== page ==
YSPH Completes Reaccreditation, Medical School Independence Under Review


Yale’s Office of Academic Affairs is completing the school of public health reaccreditation process.

Staff reporter

Jessie Cheung, staff photographer

While university officials are currently debating whether the Yale School of Public Health should remain under the medical school’s financial and administrative tutelage, new data from the school’s reaccreditation process reveals that it has grown considerably over the past four years.

The School of Public Health has achieved reaccreditation following a seven-year review process that shows growth in the school’s faculty and student population as well as an increase in faculty productivity and the quality of education. The data shows a 105% growth in the number of students between the 2017-2018 school year and the 2021-22 school year. It also shows a 23% increase in faculty and 42% in staff over the same period. The findings come as community members continue to call for financial and administrative autonomy for SPH from the School of Medicine – a possibility that School of Public Health Dean Sten Vermund has said leaders of the University would assess and could “entertain”.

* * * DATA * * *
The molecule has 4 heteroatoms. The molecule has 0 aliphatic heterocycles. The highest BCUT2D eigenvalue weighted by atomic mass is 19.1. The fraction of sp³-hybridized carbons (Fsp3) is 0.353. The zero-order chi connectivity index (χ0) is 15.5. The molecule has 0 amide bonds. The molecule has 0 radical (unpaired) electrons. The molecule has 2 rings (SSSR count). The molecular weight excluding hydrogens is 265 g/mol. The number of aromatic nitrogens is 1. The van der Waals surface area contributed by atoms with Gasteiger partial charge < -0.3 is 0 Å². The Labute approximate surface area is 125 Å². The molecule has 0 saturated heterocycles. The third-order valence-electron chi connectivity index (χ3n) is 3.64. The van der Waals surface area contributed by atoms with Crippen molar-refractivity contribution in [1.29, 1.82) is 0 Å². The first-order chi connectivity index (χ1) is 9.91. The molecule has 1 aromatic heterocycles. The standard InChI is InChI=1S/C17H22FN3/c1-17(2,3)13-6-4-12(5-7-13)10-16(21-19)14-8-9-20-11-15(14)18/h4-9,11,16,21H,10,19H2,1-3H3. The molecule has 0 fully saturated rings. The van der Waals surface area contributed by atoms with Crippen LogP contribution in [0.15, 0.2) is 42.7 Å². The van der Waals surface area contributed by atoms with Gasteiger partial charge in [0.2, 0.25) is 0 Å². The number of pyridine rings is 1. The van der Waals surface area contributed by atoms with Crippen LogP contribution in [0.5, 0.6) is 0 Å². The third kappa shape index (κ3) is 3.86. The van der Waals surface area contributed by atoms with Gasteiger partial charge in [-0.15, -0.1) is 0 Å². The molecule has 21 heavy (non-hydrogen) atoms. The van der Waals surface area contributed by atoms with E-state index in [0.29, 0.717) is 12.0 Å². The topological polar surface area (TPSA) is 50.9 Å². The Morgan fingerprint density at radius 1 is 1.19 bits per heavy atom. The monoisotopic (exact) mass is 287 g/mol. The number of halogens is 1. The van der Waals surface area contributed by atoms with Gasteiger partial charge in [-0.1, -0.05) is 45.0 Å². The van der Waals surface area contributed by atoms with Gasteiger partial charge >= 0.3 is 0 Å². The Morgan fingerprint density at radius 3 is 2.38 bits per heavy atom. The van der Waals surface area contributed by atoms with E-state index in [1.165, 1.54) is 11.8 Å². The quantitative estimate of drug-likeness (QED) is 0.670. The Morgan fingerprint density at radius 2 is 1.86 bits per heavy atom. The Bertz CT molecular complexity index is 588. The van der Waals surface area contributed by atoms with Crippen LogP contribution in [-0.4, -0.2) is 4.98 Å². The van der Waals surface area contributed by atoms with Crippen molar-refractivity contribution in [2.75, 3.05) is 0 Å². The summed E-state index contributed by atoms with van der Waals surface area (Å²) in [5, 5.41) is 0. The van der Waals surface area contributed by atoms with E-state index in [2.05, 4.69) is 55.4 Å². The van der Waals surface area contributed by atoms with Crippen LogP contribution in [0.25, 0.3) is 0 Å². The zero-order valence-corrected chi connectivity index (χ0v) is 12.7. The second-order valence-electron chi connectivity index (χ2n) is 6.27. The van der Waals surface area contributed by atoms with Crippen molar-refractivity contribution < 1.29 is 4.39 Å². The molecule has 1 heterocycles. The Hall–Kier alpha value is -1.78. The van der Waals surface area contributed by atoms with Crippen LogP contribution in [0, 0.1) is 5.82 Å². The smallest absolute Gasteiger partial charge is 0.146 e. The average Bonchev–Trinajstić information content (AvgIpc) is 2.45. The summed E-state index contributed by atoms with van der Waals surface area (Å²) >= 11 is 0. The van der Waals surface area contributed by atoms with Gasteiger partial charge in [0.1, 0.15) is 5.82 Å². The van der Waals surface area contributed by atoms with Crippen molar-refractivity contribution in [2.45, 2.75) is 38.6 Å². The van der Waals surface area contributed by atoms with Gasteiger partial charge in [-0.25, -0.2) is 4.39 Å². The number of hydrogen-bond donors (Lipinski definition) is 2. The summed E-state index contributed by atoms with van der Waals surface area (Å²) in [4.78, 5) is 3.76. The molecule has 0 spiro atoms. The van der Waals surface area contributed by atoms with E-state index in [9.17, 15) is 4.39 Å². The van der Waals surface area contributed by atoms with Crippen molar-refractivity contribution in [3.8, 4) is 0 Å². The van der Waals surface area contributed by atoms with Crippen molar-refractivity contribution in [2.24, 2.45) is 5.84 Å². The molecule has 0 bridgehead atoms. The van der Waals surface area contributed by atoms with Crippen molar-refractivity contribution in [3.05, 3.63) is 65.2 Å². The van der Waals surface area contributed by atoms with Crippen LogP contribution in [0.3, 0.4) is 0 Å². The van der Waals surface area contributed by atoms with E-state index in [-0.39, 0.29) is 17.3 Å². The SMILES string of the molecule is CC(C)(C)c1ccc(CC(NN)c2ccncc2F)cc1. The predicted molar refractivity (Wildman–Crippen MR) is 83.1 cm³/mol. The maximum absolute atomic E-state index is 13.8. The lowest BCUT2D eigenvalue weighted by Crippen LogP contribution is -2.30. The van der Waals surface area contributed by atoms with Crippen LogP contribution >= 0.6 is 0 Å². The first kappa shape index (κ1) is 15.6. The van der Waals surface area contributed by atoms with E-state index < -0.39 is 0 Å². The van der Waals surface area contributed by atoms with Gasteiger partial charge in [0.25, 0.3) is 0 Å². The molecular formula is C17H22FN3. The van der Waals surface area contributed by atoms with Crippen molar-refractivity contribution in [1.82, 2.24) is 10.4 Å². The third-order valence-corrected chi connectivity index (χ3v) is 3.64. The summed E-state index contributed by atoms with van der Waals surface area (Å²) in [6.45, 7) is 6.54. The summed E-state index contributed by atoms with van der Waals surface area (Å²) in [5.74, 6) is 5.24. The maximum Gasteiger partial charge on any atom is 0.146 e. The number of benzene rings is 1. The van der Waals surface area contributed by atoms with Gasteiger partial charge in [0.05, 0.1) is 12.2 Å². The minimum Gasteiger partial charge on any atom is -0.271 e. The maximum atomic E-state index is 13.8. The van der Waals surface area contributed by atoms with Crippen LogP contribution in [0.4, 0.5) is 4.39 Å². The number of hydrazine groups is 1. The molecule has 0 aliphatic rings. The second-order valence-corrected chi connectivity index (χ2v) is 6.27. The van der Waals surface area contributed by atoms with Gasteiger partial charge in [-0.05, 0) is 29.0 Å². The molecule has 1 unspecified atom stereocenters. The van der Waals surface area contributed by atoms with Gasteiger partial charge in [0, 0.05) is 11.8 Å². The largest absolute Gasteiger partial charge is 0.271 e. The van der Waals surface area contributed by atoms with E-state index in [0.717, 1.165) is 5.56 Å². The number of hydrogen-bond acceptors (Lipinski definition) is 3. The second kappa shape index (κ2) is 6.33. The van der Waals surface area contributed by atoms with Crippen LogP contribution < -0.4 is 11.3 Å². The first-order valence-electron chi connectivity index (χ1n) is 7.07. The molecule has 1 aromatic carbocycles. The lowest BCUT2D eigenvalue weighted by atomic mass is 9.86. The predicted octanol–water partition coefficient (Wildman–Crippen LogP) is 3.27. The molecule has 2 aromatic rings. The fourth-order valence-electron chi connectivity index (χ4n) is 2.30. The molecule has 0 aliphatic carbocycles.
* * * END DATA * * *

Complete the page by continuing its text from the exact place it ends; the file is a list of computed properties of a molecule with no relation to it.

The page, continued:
“I was amazed by the results of this review,” Vermund said. “I’m really, really amazed and super proud of the faculty, staff and students and we’ve grown tremendously.”

Vermund said the increase in faculty productivity is “staggering,” with the number of papers published having more than doubled, and the quality of teaching having “significantly improved.” Vermund said that in recent years, three SPH faculty members have won best paper of the year awards for three different journals. Throughout the pandemic, Vermund said SPH has provided assistance in Connecticut and New Haven, to schools and arts organizations in California, Rhode Island, Connecticut and New York.